The Makgadikgadi Pans National Park stretches away from the banks of the Boteti River, through its interior of scrubland and grasslands. The western boundary provides for mineral rich grass lands and the Boteti River which supplies the much needed sustenance for the herds which inhabit the park.

The Lodge is situated on the western bank of the Boteti River, north west of Khumaga village, about 90 miles south east of Maun. The river's eastern bank forms the boundary of the Makgadikgadi Pans National Park.The lodge cliffs over 30 feet high above this changing riverbed environment.

The Boteti river is the main outflow of the Okavango Delta, collecting the water that flows past Maun, and stretches about 250 km southeast finally ending at Lake Xau on the extreme south western edge of the great Makgadikgadi salt pans. There was permanent water in the river since long before Livingstone first explored the area in the late 1840s and brought the existence of Lake Ngami to the attention of the outside world. The river provided water for the great herds of wildlife that seasonally utilized the short grass plains on the north-west side of the Makgadikgadi, and latterly provided water for the Setswana cattle herders who moved onto the western bank. The river was thus a natural barrier between the wildlife and the cattle – and was a natural boundary for the National park.

The Kakgadikgadi pans are the remains of a great lake that once occupied a significant portion of Northern Botswana, covering approximately 14,826,323 sq acres. After dramatic climate change caused the drying up of this once majestic lake, there was a considerable amount of salt residue left behind. After the start of the rainy season the desert area teems with wildlife as herds of zebra and wildebeest graze on the wide open green grassland plains. During the wet season there is an influx of migratory bird species, while resident desert species welcome their visitors by showing off their breeding plumage.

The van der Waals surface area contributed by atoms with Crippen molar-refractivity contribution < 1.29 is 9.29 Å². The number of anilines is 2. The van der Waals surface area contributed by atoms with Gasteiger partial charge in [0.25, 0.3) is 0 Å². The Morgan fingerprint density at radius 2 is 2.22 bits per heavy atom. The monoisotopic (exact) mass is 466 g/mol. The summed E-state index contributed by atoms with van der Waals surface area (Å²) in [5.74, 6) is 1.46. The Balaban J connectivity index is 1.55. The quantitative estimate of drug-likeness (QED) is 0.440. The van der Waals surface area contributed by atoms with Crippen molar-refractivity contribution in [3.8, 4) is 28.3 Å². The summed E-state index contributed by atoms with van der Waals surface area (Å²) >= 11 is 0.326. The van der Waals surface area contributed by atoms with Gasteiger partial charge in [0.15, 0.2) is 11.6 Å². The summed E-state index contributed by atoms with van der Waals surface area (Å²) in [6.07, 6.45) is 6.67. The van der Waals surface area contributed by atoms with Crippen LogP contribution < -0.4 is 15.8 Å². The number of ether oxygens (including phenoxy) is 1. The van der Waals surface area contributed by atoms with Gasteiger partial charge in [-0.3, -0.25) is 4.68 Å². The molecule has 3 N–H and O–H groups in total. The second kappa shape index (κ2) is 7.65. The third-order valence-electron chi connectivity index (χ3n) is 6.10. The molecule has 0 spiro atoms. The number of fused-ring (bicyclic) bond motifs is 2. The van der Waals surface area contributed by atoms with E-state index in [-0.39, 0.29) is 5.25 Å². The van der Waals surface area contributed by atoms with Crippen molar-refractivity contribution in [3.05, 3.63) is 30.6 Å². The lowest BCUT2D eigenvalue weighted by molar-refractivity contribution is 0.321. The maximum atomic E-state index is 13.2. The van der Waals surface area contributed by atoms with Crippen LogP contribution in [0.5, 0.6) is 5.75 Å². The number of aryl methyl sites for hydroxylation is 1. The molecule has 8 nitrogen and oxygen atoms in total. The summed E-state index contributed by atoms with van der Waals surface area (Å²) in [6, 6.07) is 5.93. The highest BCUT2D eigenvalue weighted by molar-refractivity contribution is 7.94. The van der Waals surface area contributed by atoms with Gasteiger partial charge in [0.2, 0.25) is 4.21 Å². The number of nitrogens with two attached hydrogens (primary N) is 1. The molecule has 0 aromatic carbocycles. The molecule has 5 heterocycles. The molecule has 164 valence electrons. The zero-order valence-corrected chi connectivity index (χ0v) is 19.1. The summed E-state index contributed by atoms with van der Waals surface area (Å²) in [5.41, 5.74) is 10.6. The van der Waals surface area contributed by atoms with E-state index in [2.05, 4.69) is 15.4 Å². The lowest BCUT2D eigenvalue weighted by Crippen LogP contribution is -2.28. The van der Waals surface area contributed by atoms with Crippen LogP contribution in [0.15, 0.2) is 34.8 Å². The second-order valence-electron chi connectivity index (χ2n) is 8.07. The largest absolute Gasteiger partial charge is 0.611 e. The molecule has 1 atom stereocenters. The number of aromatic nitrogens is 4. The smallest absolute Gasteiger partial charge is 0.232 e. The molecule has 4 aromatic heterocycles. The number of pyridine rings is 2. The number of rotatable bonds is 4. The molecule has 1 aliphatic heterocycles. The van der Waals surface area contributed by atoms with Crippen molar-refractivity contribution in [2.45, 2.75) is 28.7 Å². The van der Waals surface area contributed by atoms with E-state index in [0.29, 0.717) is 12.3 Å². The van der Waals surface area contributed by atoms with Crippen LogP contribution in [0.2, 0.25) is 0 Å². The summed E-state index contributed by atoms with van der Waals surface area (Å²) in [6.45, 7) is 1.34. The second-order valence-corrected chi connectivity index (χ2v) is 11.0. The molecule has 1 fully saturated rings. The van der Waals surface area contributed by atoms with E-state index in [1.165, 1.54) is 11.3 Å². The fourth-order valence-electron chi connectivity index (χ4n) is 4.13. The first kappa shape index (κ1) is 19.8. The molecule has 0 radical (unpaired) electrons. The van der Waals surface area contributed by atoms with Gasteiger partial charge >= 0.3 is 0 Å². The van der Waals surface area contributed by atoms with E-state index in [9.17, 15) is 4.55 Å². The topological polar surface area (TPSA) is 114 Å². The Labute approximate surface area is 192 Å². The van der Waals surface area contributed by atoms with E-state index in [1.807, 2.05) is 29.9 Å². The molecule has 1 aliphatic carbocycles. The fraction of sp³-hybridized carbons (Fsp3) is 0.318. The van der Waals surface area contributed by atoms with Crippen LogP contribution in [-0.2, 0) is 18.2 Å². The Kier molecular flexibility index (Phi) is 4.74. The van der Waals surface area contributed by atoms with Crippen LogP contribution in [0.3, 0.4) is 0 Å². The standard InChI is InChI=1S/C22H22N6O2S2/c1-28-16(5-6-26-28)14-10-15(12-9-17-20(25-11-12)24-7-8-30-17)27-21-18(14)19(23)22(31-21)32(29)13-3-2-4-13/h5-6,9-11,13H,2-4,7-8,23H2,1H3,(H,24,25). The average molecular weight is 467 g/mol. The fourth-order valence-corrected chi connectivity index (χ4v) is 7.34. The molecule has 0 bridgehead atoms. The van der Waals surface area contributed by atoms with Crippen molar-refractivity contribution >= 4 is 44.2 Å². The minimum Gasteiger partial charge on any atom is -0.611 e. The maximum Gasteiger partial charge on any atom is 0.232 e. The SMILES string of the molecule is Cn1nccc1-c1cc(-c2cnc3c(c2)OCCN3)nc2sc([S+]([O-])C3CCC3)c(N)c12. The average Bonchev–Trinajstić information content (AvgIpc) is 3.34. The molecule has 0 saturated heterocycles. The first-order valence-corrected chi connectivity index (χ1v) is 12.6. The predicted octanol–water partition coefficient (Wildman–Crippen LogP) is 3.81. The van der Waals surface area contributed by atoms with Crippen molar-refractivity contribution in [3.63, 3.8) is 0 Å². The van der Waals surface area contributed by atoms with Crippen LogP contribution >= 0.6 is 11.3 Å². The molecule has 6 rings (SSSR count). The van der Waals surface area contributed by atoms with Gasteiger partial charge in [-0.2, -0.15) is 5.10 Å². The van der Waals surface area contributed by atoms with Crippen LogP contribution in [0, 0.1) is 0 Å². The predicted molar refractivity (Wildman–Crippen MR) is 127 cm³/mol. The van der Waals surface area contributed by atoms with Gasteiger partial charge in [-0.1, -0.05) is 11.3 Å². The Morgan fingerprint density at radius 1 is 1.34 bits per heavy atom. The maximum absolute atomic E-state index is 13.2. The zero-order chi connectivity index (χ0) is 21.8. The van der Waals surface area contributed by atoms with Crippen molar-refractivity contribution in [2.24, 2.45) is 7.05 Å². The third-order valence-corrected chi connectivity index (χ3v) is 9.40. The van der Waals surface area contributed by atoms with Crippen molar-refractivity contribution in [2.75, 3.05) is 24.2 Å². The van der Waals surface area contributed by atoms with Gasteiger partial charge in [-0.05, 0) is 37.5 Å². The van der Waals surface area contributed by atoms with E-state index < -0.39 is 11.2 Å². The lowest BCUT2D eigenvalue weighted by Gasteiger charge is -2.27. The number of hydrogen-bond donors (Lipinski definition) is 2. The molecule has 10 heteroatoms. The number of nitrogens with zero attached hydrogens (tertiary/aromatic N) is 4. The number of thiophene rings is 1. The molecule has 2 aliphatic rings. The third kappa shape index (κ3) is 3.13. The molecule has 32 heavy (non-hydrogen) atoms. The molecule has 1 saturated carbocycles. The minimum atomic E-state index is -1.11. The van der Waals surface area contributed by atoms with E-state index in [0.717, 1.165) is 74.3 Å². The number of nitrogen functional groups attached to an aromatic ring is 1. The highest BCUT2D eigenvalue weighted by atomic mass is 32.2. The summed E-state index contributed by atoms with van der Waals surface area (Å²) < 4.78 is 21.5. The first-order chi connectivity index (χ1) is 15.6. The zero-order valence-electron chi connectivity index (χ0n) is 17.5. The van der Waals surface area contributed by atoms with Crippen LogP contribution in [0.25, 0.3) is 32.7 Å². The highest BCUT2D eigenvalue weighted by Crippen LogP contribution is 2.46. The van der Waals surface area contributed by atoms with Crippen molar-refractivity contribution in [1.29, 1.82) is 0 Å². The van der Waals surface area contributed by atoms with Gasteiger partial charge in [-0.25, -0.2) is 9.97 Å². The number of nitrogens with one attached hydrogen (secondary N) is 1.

At the onset of the dry season as the pans dry out again, there is a mini migration as all the animals start looking for water again. This migration moves up along the Boteti River, searching for water holes providing the only water for thousands of square kilometers. The migration can bring up to 30 000 zebra and wildebeest into the area and with it an increase in levels of predator activity. One may even experience the exhilaration of being caught in a stampede zone as predators hunt around the lodge.

The lodge offers 12 luxury thatched and glass fronted suites with en-suite bathrooms, each one a raised wooden platform.The main reception and lounge area  is located on top of these cliffs; this raised vantage point ensures unsurpassed views of the river and the Makgadikgadi to the east. The main lounge area with its inviting wooden and thatch finishes, offers guests the opportunity to sit back and relax at the bar while listening to the wide variety of night sounds so characteristic of the African bush. Alternatively you can lounge around the pool or enjoy the river view vistas from the game viewing hide built into the bank of the river.

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The lodge offers both scheduled guided day and night game drives. Depending on water levels of the Boteti River, boat activities are also on offer. Optional cultural excursions can also be arranged to visit Khumaga Village. Guided nature walks in the area surrounding the lodge can also be arranged. 

The zebra and wildebeest herds continued to use the rich grass plains and migrating to the river at the end of winter to access the water in the seeps. The Makgadikgadi National Park is a harsh dry environment, suited to Gemsbok and Kudu, but the river provided a life-giving source of water for the zebra and wildebeest utilizing the eastern grass plains.